What’s the good word for 2020?

Anita Nair.   | Photo Credit: R Ravindran

If ‘lockdown’ is the word of the year chosen by the Collins Dictionary, the Oxford English Dictionary decided not to choose just one word as it would be difficult to select one to represent a year like 2020 that has seen sweeping changes in the way we we live, work, eat, converse and communicate.

As the pandemic swept across the world, certain relatively obscure words became part of our daily usage, including the word ‘pandemic’. Scientific and tech-related jargon were no longer the domain of the nerds.

‘Lockdown’ is right up there on the list, along with ‘working remotely’, ‘bubble’, ‘staycations’, ‘workcations’ and ‘quarantine’. Being ‘positive’ lost its status as a word to indicate a sunny attitude. ‘Social distancing’ made us ‘zoom’; online is where we live our lives as ‘virtual’ threatens to take over ‘real.’

In this new scenario, MetroPlus asks Indian authors to pick one such word that captures the essence of the ‘lost’ year of 2020.

Anita Nair

After her novel Eating Wasps, Anita wrote The Little Duck Girl, an audio book for children, that was published recently.


“A lassitude that creeps in with the sameness ( which isn’t a bad thing always) of what our days have turned into. I wonder if this is what prisoners in solitary confinement and astronauts feel... I wonder if this is the consequence of thinking that the earth was ours to do with as we please!”

Rachna Bisht Rawat

- Journalist-author Rachna’s latest book Insomnia is a collection of tales about the Indian Army.


Earlier associated with swashbuckling heroes like Zorro and Phantom, or sexy belly-dancing beauties, ‘mask’ is not just the word of the year, it has also been de-glamourised. Everyone is seen wearing one these days. Never a part of our lives till March 2020, suddenly, at present, one can’t leave home without one. From an object of mystery and glamour, it has now become a mundane necessity of life.

Rachna Bisht Rawat

Rachna Bisht Rawat   | Photo Credit: special arrangement

Janice Pariat

Academic-writer Janice is the author of the The Nine-Chambered Heart, her latest work.


It might seem slightly counterintuitive, I suppose, when talking about a year wrecked by the pandemic and lockdown, but I imagine it to be the only word that might save us as a species; a word that might disallow circumstances to shape up in such a way that we face more outbreaks like this. To live with gratitude towards our planet, is to live respectfully, lightly, ethically, carefully, responsibly. In a time that encourages more consumption and more want, gratitude for what we already have is an act of resistance.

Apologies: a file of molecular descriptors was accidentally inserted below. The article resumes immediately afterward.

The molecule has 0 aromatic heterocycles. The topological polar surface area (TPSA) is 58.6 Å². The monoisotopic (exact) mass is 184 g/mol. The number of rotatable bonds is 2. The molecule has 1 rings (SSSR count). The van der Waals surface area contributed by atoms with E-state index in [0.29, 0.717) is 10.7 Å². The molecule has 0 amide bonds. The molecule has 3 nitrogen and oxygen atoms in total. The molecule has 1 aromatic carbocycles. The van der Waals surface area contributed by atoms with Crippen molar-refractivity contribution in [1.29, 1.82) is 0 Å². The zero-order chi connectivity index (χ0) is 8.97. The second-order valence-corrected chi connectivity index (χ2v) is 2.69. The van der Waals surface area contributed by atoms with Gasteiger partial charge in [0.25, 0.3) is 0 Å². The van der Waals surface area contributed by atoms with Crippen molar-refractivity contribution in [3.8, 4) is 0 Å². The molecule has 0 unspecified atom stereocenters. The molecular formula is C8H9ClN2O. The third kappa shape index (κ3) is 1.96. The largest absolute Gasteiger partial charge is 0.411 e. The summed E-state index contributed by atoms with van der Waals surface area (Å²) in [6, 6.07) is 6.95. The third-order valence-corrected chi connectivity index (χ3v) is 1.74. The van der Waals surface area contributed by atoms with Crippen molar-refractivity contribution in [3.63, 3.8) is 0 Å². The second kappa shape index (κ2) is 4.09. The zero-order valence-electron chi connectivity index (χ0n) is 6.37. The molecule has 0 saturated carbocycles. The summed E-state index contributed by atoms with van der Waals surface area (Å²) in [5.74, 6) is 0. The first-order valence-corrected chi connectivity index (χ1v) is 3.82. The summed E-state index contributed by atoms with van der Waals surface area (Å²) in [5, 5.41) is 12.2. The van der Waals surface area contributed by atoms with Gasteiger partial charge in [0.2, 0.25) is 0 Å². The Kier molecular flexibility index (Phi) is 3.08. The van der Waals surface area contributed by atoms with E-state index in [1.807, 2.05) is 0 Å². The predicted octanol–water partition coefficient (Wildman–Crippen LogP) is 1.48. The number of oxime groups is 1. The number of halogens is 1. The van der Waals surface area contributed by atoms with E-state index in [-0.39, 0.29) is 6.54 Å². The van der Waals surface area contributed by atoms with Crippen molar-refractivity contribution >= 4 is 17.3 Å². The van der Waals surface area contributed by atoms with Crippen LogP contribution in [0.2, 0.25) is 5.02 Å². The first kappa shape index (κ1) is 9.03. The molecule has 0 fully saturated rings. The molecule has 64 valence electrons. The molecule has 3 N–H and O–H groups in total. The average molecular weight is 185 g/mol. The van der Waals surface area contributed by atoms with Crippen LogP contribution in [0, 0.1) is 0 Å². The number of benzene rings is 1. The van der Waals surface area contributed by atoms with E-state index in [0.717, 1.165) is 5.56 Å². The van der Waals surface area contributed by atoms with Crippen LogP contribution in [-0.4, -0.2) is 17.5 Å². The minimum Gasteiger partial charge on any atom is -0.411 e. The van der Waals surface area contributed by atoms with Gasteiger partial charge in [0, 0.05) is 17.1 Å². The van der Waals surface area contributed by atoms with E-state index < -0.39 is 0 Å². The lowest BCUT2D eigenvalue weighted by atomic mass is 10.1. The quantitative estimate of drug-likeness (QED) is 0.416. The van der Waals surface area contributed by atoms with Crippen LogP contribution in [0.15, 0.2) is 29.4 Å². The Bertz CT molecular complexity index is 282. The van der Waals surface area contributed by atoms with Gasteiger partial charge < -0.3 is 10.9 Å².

Janice Pariat

Janice Pariat   | Photo Credit: special arrangement

KR Meera

(Author of several landmark works in Malayalam, her latest work is Ghathakan)

KR Meera

KR Meera   | Photo Credit: Sijo

‘Social distancing’

Social distancing is a word that disturbs me. The right word should have been physical distancing. Social distancing, somehow, seems to indicate, somewhere in our subconscious mind, a distancing from everything social. There is an echo of political manipulation in that word. We don’t react, protest, criticise… That worries me. That word comes loaded with a lot of taboos that has roots in our past and hints at the caste divisions that insisted disadvantaged communities to maintain a certain distance from the ‘upper class’ communities.

Veena Rao

(Editor-in-Chief of the US-based NRI Pulse Newspaper, Purple Lotus is her first novel)

Veena Rao

Veena Rao   | Photo Credit: special arrangement


‘Novel’ which meant original, fresh and unique in the good old days, is now inextricably tied to the virus that has been ruling our lives. Novel also means a book of fiction, so to me, this loaded word has been especially relevant this year. My debut novel, Purple Lotus was released this fall. With no scope for book tours, virtual has become my new reality – virtuality.

My first ever book event was a Facebook affair. Every week, I log on to Zoom or Skype to chat with my readers or to attend an author friend’s book launch. It seems like the world has shrunk into my computer screen.

Salil Desai

(Author of murder mysteries, the columnist and author has written a number of short stories)

Salil Desai

Salil Desai   | Photo Credit: special arrangment


Vaccine! Everyone is talking about the vaccine as if it is one of those things that will suddenly give us immortality or, at least, will be a panacea for all the problems the world is facing as a result of COVID-19.

This word gives people a feeling that it is a magic cure that will save people from the virus. But it works only if you managed to get vaccinated before getting infected. Even when the vaccine is available and vaccinations start, your turn might take some time. Therefore it is not a cure.

Palash Mehrotra

Palash Krishna Mehrotra

Palash Krishna Mehrotra   | Photo Credit: special arrangement

‘Sourdough bread’

He is the author of Eunuch Park and the editor of House Spirit: Drinking in India

I'd go with 'sourdough bread'. When the pandemic came, my social media timelines were full of pictures of rising dough. I was puzzled; did baking bread somehow help ward off the evil eye of the novel coronovirus? In hindsight, one can thank the advent of the pandemic for making 'sourdough bread' a household name in roti-obsessed India. Also, if I might add, this was very much an April phenomena. While the virus continues to rage, the sourdough pandemic has long since abated.

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Printable version | Jan 26, 2022 11:27:57 PM |

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